Breaking down the barriers within the technology industry was one of the primary topics covered during the STEM + The Arts (STEAM) ESSENCE Empowerment Experience.
Moderated by David J. Johns, Executive Director for the White House Initiative on Educational Excellence for African Americans, the discussion featured pioneers within their respective industries such as Wendy Raquel Robinson, actress and founder of Amazing Grace Conservatory; Beverly Bond, DJ and founder of Black Girls Rock!; Kimberly Bryant, founder of Black Girls Code; Kim Worthy, STEM education advocate; and Wanda Ward, Head of the Office of International and Integrative Activities at the National Science Foundation. Moderator Johns jumped right in, posing the question of why it is important to have this discussion, especially when Black women are underrepresented in the STEM fields.
Bryant, whose organization focuses primarily on teaching computer programming to girls of color, said that it was important for minority girls to have a seat at the table when it comes to technology. With an estimated 1.4 million STEM-related jobs expected to be available in 2020, she expressed concern at the fact that African Americans only currently hold less than 3% of the positions available at major tech companies.
“So if we don’t educate our kids with these tools to be active participants, then we’re relegating them to second class status and really keeping them from the opportunity to build a better nation and do the things we want to do as technology creators, and not just as consumers,” she opined. Ward added that the conversation was necessary because far too often, the voices of African Americans are often overlooked.
“We live in a society where our voices are not heard in full volume. They’re not heard from the perspective of life experiences we have had and they’re to heard in a way that offers greater creativity to solving some of the most pressing and societal problems of the world today,” she explained. For Worthy, equipping our youth with the proper tools to engage in STEM program also gives them a sense of purpose in a classroom in which they may otherwise feel disempowered.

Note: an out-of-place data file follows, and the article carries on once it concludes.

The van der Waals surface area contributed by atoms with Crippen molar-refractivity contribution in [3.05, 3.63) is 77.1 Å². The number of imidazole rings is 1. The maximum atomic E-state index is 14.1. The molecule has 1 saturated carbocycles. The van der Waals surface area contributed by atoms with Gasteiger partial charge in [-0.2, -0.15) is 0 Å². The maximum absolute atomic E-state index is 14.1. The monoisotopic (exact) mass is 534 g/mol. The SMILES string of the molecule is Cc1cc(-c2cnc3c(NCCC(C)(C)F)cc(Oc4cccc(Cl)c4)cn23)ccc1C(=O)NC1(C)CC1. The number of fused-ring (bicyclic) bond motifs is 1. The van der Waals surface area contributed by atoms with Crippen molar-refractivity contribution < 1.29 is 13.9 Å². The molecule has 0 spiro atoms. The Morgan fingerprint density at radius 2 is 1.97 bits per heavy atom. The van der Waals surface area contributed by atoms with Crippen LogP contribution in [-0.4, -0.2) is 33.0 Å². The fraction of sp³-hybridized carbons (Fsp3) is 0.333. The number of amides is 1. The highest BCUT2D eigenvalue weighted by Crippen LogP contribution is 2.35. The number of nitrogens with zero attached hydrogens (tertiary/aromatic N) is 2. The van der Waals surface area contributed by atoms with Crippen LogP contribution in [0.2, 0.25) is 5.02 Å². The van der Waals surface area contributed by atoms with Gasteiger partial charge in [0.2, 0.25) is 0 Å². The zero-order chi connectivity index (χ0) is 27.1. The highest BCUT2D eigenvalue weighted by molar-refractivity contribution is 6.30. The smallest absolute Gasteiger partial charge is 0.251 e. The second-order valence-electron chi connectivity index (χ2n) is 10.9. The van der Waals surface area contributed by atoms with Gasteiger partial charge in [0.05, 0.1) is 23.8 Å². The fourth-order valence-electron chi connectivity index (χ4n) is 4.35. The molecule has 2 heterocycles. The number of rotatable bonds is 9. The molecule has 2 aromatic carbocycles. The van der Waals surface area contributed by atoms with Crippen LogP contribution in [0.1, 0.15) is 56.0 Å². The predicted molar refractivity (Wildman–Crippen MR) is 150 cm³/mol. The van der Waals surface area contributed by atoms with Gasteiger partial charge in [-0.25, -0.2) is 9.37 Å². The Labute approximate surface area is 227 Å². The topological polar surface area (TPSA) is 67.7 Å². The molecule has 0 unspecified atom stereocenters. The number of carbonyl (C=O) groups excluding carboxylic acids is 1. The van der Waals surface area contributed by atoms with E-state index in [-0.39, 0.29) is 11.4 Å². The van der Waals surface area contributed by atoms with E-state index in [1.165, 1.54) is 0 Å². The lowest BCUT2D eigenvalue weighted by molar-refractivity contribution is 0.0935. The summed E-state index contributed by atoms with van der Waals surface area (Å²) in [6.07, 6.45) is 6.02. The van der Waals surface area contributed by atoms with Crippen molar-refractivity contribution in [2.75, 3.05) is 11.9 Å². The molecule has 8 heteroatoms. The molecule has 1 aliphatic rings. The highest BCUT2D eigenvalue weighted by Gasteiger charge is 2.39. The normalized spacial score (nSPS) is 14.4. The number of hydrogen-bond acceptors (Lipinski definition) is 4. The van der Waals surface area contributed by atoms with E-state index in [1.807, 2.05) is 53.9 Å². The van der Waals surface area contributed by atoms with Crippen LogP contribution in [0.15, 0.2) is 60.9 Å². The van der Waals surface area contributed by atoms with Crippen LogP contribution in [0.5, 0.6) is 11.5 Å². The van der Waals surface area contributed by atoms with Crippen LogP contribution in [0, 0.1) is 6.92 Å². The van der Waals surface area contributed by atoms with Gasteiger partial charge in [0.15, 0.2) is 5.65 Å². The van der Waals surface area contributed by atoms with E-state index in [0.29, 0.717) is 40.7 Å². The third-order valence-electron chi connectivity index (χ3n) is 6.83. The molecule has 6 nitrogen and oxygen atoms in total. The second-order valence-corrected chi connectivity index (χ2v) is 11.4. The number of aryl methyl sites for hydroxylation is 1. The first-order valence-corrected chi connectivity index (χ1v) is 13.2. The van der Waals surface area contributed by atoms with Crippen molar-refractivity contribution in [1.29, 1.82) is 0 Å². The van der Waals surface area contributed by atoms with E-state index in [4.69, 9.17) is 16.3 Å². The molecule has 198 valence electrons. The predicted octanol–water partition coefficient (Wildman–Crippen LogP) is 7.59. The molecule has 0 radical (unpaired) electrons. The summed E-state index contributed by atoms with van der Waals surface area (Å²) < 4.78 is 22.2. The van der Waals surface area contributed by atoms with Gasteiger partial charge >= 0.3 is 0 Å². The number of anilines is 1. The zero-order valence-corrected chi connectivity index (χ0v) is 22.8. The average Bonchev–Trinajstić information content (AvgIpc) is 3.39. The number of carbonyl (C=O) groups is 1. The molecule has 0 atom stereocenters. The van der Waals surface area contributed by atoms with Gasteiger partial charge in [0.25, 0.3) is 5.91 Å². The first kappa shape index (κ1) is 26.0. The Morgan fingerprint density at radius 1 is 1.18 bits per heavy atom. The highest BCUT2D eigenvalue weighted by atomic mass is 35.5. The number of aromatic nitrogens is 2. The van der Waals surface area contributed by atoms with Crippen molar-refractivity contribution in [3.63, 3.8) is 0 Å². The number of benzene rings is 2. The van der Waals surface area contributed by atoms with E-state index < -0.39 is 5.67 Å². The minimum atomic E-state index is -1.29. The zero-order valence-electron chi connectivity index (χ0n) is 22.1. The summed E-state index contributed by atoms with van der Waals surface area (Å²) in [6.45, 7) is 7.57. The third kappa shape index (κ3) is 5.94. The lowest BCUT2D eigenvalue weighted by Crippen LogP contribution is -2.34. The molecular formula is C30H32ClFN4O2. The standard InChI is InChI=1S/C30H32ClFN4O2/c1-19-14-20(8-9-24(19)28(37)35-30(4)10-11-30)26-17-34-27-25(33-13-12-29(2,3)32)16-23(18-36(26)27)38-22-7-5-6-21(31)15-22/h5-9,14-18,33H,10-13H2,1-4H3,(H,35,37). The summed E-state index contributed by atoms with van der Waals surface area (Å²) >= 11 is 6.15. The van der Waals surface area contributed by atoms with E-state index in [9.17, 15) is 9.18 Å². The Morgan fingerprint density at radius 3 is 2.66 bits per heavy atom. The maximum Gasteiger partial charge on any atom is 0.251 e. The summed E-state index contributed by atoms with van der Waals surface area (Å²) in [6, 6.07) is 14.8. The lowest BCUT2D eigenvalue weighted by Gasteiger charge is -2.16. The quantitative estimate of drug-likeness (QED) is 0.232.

“When we expose our children to STEM and give them a purpose to use those STEM programs, we give them a reason to come to school everyday,” she explained, citing an example of a student enrolled in Howard University Middle School of Mathematics and Science. The student, who had been a victim of kidnapping, helped develop an app that assisted other victims of kidnapping. She said that the student was able to do so because of her education provided her with a sense of purpose and desire to learn.
“Technology gets them that gateway to use their skills to empower themselves and empower their communities,” said Worthy. As the conversation progressed, talk shifted to relationship between the arts and STEM fields, and how the arts could help our students out beyond the classroom.
“It’s very interesting and amazing how the arts have helped test scores to blossom and to flourish in so many ways. So many people are able to learn through the arts without even knowing that they are learning. One of my professors at Howard always told us that there is no such thing as a dumb actor because when you think about it, you do so much reading, then you have to comprehend it and then you have to put it in context,” Robinson shared.
Though all panelists agreed that there’s still much work to do, Bond summed it up best, saying that the hard work starts with us. “We just have to start to raise the bar for our kids. We have to expect more and we have to give them the tools so that they can be their best selves,” she said. “I think that that’s something where we all have to jump in and become part of this village because they may not be getting it at home or in schools but we have to jump in and do what we can do to help raise the bar for our kids so that they’re not just consumers but are also innovators and leaders.”